San Jac student receives wheels of fortune

Mar 8, 2022Neesha Hosein

Wrapping gifts can be a fun yet daunting task. Imagine if the gift was a car.

The Bates Collision Center in Channelview did just that, making the recent holiday season extra special for San Jacinto College student Destini Rhodes. The education major received a mystery vehicle loaded with even more wrapped gifts as part of the annual Responsible Parenting Award organized by Bates and Harris County Department of Education's Head Start program.

Destiny Rhodes' car

"We wanted to do something more than just talk about family and family values," said Lee Bates, Bates Collision Center president. "Responsible parenting is so important, but it becomes even harder in some families where all the pieces aren't in place. One big piece that's often missing is reliable family transportation."

Their annual tradition began in 1999 after a car repair colleague did the same, inspiring the Bates. Since then, the company has given two refurbished vehicles each year to Head Start parents who demonstrate responsible parenting.

And the winner is ...

Head Start and Bates locate families with a "demonstrated record of good parenting and a drive toward independence and determination to hold down a job, even with the real need for a car," said Leila Bates, Bates Collision Center vice president.

To qualify, nominees must provide proof of employment, a valid driver's license, and a clean driving record. They also write an essay explaining their goals and how reliable transportation could help them achieve these goals. A committee of Bates employees evaluates the candidates and selects two families to receive a vehicle.

Rhodes made the cut and received a phone call from Lee Bates with the good news. She called it "a great blessing," even though she is the "I got it" type who rarely asks for help.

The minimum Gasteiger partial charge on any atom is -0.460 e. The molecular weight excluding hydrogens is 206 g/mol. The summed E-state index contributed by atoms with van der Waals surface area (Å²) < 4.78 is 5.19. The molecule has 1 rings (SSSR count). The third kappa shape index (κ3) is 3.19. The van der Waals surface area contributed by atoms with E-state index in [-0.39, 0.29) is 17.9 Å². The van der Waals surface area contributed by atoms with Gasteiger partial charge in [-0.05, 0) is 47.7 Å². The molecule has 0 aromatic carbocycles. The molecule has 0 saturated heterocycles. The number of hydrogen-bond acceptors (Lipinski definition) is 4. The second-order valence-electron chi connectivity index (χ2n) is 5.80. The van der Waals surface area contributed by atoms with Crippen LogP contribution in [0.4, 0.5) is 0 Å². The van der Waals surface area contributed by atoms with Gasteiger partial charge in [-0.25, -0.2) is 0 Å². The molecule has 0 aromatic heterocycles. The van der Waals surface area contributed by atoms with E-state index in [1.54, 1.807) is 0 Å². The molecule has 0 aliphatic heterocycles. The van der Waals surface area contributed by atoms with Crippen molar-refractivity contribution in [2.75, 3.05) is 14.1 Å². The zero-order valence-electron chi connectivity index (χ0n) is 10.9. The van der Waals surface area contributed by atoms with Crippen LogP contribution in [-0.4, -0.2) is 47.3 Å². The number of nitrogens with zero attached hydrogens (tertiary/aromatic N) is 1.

"For a unanimous group of people to think that I'm doing a great job at parenting my children is so heartwarming," Rhodes said. "I get mom guilt sometimes, just like we all do, and this reminded me I am doing a great job. I'm grateful for everyone who had anything to do with the behind-the-scenes effort that went into that very special day."

The fender reveal

"It's our favorite day of the year, when we get to see the smiles on the families' faces as they tear off the bright wrapping paper to find their shiny 'new' car inside," Leila Bates said.

Rhodes and her kids unwrapped the vehicle, a 2011 Chevy Equinox, during a ceremony attended by city officials, Bates staff, local media, and other supporters. Her kids received wheels of their own — three bicycles with helmets, each a perfect fit. Smiling, the kids opened a few of the gifts that filled the trunk before hopping inside to check out their future ride.

"My kids were so excited, especially to see so many presents," Rhodes said. "They opened two gifts before Christmas, but the rest I had to hide for Christmas morning."

A little kindness drives a long way

Rhodes no longer worries about how she will get her kids to school or make it to work herself.

"I do not have to ask anyone for help, which is something very hard for me," she said. "I have a huge weight lifted off my shoulders."

Although caring for her child with autism has become her "everyday life," she emphasized that "autism isn't everything about him." Her son's diagnosis and the experiences of being a parent with an autistic child inspired her major and career goals in early childhood education. With only two courses left at San Jac, Rhodes plans to pursue a bachelor's degree in early childhood or special education.

"I am very passionate about early childhood and the importance it plays in laying the foundation for the rest of a person's life," she said. "I know a lot of the challenges a parent goes through with an autistic child, and I want to be a part of helping parents receive all the support available to them."

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